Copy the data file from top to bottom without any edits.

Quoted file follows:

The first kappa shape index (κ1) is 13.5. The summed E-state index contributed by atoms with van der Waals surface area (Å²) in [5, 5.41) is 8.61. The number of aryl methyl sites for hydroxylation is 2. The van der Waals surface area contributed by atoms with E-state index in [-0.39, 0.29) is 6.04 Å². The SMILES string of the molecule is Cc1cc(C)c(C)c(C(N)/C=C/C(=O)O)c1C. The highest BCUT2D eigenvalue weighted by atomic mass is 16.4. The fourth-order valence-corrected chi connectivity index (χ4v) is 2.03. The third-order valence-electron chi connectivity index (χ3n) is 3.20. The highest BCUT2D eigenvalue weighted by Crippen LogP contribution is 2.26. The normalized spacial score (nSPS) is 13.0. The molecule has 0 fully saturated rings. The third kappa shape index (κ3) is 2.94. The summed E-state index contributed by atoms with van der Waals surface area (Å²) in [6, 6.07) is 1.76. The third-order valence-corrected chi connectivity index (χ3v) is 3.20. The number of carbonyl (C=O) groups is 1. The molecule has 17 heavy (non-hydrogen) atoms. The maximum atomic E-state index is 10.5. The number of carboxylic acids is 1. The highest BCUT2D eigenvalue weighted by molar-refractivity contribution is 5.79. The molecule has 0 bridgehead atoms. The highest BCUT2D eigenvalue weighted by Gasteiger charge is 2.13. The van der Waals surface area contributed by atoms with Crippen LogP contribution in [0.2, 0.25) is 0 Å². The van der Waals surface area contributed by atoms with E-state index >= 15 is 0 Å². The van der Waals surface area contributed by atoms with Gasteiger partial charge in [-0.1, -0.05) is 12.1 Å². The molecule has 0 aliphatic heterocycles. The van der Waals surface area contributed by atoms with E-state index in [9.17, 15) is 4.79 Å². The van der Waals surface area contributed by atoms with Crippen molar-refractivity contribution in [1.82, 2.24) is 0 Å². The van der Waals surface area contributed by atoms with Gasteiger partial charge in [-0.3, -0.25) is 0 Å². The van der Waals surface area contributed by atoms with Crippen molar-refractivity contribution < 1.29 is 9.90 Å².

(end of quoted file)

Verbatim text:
The first kappa shape index (κ1) is 13.5. The summed E-state index contributed by atoms with van der Waals surface area (Å²) in [5, 5.41) is 8.61. The number of aryl methyl sites for hydroxylation is 2. The van der Waals surface area contributed by atoms with E-state index in [-0.39, 0.29) is 6.04 Å². The SMILES string of the molecule is Cc1cc(C)c(C)c(C(N)/C=C/C(=O)O)c1C. The highest BCUT2D eigenvalue weighted by atomic mass is 16.4. The fourth-order valence-corrected chi connectivity index (χ4v) is 2.03. The third-order valence-electron chi connectivity index (χ3n) is 3.20. The highest BCUT2D eigenvalue weighted by Crippen LogP contribution is 2.26. The normalized spacial score (nSPS) is 13.0. The molecule has 0 fully saturated rings. The third kappa shape index (κ3) is 2.94. The summed E-state index contributed by atoms with van der Waals surface area (Å²) in [6, 6.07) is 1.76. The third-order valence-corrected chi connectivity index (χ3v) is 3.20. The number of carbonyl (C=O) groups is 1. The molecule has 17 heavy (non-hydrogen) atoms. The maximum atomic E-state index is 10.5. The number of carboxylic acids is 1. The highest BCUT2D eigenvalue weighted by molar-refractivity contribution is 5.79. The molecule has 0 bridgehead atoms. The highest BCUT2D eigenvalue weighted by Gasteiger charge is 2.13. The van der Waals surface area contributed by atoms with Crippen LogP contribution in [0.2, 0.25) is 0 Å². The van der Waals surface area contributed by atoms with E-state index >= 15 is 0 Å². The van der Waals surface area contributed by atoms with Gasteiger partial charge in [-0.1, -0.05) is 12.1 Å². The molecule has 0 aliphatic heterocycles. The van der Waals surface area contributed by atoms with E-state index in [9.17, 15) is 4.79 Å². The van der Waals surface area contributed by atoms with Crippen molar-refractivity contribution in [1.82, 2.24) is 0 Å². The van der Waals surface area contributed by atoms with Gasteiger partial charge in [-0.3, -0.25) is 0 Å². The van der Waals surface area contributed by atoms with Crippen molar-refractivity contribution < 1.29 is 9.90 Å².